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Su Yon Pak is the senior director and associate professor of integrative and field-based education at Union Theological Seminary. In addition to teaching field education, she oversees new initiatives at Union including the Edible Churchyard, the Institute for Women, Religions, and Globalization, and Congregational Revitalization. Pak’s life and research passion include food justice, criminal justice, elders and spirituality, religious women’s leadership, and integrative education pedagogies. Her publications include "Women Leadership in Asian American Protestant Churches” in Religious Leadership: A Reference Handbook (SAGE Publications, forthcoming); "Attentive Teaching in Diverse Communities and Lifelong Faith Formation” in Singing the Lord’s Song in a New Land: Korean American Practices of Faith (Westminster John Knox Press, 2005); and "I’s Wide Shut: Eyelid Surgery as a Window into the Spirituality of Korean American Adolescent Girls” in The Sacred Selves of Adolescent Girls: Hard Stories of Race, Class, and Gender (Wipf and Stock Publishers, 2010). Pak is currently working on a book called Untangling the Yarn: Theological Reflections on Caring for Mother.

Every year, in preparation for the Annual Meeting of the AAR, many scholars — established and developing — busy themselves in the work of the Academy. In steering committees of the Program Units, as well as in the governance committees, hours of meeting, sorting, negotiating, and planning go on in service of the guild of religious scholars. They are taking a leadership role in the AAR.

Leadership in the academy has been largely about "thought" leadership. Scholars are trained and expected to take intellectual leadership in the important work of charting a new course in their fields of study. But I am interested in broadening academic leadership to include other aspects of being an academic: teaching, mentoring, advising, chairing a committee, advocating, administrating, managing conflict, and taking up spiritual leadership. It is about the building up of higher education institutions. This kind of leadership requires an understanding of universities as carrying out a more implicit mandate (in Wendell Berry’s words) to form students to be "responsible heirs and members of human culture." Leadership, then, requires not only understanding institutions and skills of administration, but also a desire to educate the whole human being — mind, heart, body, and spirit — for the flourishing of human life on this fragile planet. It is about living an integrated, interdependent life.

As I ponder this mandate, I think back to my own doctoral training. I had a great mentor who guided me to develop the academic rigor of being a scholar and teacher. She also taught me that it is one’s passion for the topic that drives one’s thinking, research, and writing. After I graduated from my program, I moved into academic administration due to family constraints while teaching as an adjunct at a nearby institution. During my twelve years of experience in academic administration, I found myself doing a different kind of scholarship and research. I was learning about people, discovering how an institution ticks, learning to read dynamics of power and conflict, to supervise and manage staff, to allocate scare resources and, most importantly, I was learning about myself and my own vocational discernment. In the process, I was learning ways of thinking, being, and doing (to borrow Charles Foster and his colleagues’ framework) that are integral to my vision of professional identity and practice. I was cultivating leadership imagination that integrates knowledge, skill, moral integrity, and spiritual commitments, which is at the heart of leadership formation. And as I engaged in this learning, I realized that leadership begins from within — from an integrated sense of self that moves outwards from there. As Parker Palmer borrows from Rilke, "By doing it, we offer what is sacred within us to the life of the world." Having come to this realization by doing, and reflecting on that doing, I have come to value this "scholarship" and see it as a necessary component to any doctoral program. It is important for academic guilds like the AAR and the Society of Biblical Literature to recognize this work as scholarship and assist in this kind of leadership formation.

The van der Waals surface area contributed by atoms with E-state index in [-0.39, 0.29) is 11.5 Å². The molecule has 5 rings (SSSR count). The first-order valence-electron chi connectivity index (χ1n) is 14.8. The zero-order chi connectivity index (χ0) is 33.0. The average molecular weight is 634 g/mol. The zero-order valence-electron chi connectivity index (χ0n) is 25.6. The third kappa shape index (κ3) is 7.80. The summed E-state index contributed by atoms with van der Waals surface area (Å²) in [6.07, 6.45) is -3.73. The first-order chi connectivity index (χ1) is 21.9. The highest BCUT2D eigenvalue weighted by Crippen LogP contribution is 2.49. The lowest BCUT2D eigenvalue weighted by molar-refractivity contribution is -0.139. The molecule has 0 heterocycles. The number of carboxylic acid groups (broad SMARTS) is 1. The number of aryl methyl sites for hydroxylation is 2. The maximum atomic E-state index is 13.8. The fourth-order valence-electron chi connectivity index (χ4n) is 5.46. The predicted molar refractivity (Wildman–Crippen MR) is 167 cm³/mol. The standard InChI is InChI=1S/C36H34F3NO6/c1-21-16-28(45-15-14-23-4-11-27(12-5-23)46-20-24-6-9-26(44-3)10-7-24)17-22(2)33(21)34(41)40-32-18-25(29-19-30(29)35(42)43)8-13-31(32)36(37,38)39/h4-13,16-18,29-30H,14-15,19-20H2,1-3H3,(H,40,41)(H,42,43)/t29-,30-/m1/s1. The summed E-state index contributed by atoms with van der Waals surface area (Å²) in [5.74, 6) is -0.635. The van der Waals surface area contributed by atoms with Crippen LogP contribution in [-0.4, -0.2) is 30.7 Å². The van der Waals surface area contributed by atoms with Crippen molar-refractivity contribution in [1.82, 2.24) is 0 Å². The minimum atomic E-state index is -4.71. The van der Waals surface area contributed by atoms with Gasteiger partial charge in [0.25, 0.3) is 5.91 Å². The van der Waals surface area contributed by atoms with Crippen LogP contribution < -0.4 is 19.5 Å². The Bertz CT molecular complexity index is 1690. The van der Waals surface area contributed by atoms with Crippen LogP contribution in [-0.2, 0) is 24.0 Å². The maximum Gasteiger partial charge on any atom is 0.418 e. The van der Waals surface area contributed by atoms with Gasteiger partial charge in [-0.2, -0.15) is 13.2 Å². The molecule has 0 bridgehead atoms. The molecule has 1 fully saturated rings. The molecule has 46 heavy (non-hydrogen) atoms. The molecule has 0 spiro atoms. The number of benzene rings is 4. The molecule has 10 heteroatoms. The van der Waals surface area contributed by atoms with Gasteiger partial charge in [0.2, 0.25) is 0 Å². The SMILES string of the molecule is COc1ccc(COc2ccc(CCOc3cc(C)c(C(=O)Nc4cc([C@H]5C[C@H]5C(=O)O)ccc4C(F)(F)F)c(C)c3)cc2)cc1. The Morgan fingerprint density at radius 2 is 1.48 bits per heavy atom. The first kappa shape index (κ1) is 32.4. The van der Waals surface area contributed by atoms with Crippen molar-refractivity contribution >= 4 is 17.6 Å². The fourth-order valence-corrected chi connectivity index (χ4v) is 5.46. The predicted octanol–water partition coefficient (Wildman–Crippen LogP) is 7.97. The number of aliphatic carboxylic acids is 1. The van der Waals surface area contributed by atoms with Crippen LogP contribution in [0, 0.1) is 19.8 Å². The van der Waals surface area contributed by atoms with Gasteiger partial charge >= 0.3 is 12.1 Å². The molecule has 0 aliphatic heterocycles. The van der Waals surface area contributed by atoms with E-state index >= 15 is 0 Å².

Of course I would be remiss in talking about leadership without recognizing barriers to such leadership. Of many barriers that one could face (due to one’s race, gender, sexual identity, disability, and class, for example), as a member of the Status of Women in the Profession Committee, I am particularly concerned about barriers for women in leadership. There are many pages written about women in leadership, but none captures my imagination like the work of Alice Eagly and Linda Carli. In their extensive social scientific research on how women become leaders, they examine women’s paths to top leadership positions. They consider three types of barriers: concrete wall, glass ceiling, and labyrinth. In the United States, barriers women face have shifted from a metaphor of a "concrete wall," where women were denied entry to prestigious (read male-dominated) careers, to a "glass ceiling" or "stained-glass ceiling," whereby women were granted access to entry-level positions in those careers but denied high-level positions. In Asian-American communities, the term "bamboo ceiling" has been used to describe racial discrimination that bars Asian Americans from accessing top-level positions. Eagli and Carli contend that a metaphor of "labyrinth" more accurately portrays women’s path to leadership. A labyrinth, unlike a concrete wall or glass ceiling, has a route to the center. The passage, though, is not direct. It is circuitous, full of twists and turns, some of which are unexpected. A labyrinth contains many obstacles, some tangible and some not so tangible. Having more responsibility for childcare and eldercare is tangible. A colleague’s unease with women in leadership may not be so tangible. I would add that this metaphor applies to other minoritized groups, such as people of color, LGBTQ communities, persons with disability, and persons from a low economic class. The route to the center (not the top) is there, but if the labyrinth is like a walled garden, the center cannot be seen unless you have an aerial view. So proximity to the center cannot be accurately assessed. It requires perseverance and resilience. It requires negotiating the barriers and finding ways around them. It speaks to divergent strategies and thoughtful problem-solving abilities women employ to become leaders.